If the history we learnt in school was anything like what you learn, I would have probably shown a little more interest.

L.G.Smith said...

Wow, what a pouting face on that first picture. :)

And I suppose it's really a man's/king's ego that is at stake when his woman is "stolen" by another man. He may not have even loved the woman that much, but she was HIS. Not exactly worth the bloodshed, though.

mylittleitaliankitchen said...

As usual your writing style is very interesting! Yes, it is a very romantic concept having a man fighting for you, but I am glad to live in this day and age because at least we are equal, surely they were not in the past!

lettersfromlaunna said...

It might be romantic to have a man fight over or for you... but I think it is better that we are equal now. Interesting post!

klahanie said...

Hi Petronela,

Very interesting. Would be better if a war turned to love. Would be even better to have no war at all and just make love. I had a war with that darned cat that keeps trying to mess up our garden! :)

Pawsitive wishes and doggy kisses, Penny xx

Robert Bourne said...

passion has caused many a battle both famous and not so famous... the woman you love is worth fighting for... :)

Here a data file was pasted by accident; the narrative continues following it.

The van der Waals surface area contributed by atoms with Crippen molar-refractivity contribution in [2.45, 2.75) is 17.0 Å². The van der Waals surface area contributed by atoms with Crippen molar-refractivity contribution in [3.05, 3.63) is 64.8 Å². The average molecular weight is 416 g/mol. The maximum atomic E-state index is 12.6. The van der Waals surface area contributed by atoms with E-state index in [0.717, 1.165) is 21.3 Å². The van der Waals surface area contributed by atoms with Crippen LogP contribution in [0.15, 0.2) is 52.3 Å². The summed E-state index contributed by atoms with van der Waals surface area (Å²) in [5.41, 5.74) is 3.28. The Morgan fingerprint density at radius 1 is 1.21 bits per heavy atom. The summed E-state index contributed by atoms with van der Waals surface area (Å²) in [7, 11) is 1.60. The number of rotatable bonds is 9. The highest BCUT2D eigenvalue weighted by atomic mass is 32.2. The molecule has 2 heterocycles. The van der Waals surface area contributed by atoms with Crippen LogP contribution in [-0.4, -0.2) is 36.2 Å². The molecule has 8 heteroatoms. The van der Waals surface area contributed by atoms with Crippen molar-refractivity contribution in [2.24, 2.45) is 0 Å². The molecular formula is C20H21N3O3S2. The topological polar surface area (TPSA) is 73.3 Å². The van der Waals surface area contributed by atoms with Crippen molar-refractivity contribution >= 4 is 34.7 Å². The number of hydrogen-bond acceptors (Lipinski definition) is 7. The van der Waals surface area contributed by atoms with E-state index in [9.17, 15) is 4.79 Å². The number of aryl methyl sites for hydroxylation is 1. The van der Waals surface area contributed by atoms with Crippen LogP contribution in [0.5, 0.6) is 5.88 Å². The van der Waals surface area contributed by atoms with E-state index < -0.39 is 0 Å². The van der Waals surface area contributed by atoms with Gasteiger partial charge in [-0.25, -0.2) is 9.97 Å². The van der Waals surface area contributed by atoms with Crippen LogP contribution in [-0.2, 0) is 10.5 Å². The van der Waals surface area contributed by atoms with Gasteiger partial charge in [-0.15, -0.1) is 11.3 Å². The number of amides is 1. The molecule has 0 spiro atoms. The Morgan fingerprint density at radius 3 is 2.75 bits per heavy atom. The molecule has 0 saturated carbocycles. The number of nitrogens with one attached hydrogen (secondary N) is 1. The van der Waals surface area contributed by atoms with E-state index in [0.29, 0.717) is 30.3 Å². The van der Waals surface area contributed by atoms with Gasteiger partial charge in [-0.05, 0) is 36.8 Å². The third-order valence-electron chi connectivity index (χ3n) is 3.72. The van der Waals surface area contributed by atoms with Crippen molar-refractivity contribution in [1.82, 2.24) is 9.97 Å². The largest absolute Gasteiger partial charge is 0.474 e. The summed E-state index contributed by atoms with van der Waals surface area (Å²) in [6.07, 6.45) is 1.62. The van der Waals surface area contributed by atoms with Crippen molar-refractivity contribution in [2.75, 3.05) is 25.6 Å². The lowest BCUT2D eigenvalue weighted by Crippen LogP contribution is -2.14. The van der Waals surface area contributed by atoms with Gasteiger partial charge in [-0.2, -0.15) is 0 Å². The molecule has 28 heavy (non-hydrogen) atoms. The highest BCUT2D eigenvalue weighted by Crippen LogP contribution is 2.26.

Austan said...

Thought-provoking post. I've had men fight over me twice and was horrified both times. But the women's views are never much told, are they?

The Elephant's Child said...

And who did wind up doing the dishes? History was badly taught when I was at achool and only really involved dates, with a tiny bit of information attached. Not interested, I moved sideways into geography and social studies. Now I am starting to realise what I missed. I may even go back to university. Just for fun.

Mynx said...

I have always enjoyed history and also historical fiction.
I am not sure however that I would enjy being the woman who started a war.

Lovely post

Suzanne Bean said...

The need for power and control over others seems to be the real issue. Perhaps if when these people really fell in love the other, the other could let them go, but no. Yet again, the need for self importance and to never feel rejected seems to issue war into its fullness. Real love is never harmful. Yes, yes, I can write all this stuff, but I must admit, the last man I dated and who I felt hurt by his actions, I definitely could have started a war with my anger. YUP!!! I've healed that one. Great post as always. I do love visiting you!!!! Hugs!!!

Melody Lowes said...

Who knows how many wars were actually started over a conflict in the kitchen??? :)

Petula Wright said...

I'm with you on the history side and really only studied what interested me. I'm still like that. If it isn't of particular interest I will read it if it's written concisely.

Judith said...

I could never blame Helen for leaving Menelaus. He was a boar, and his brother, Agamemnon, used the situation to start a war that he already wanted to fight--such high hopes of riches from pillage that he sacrificed his own daughter to set sail. Besides, the three goddesses really started it all. Helen and Paris were only pawns. Makes for a great story!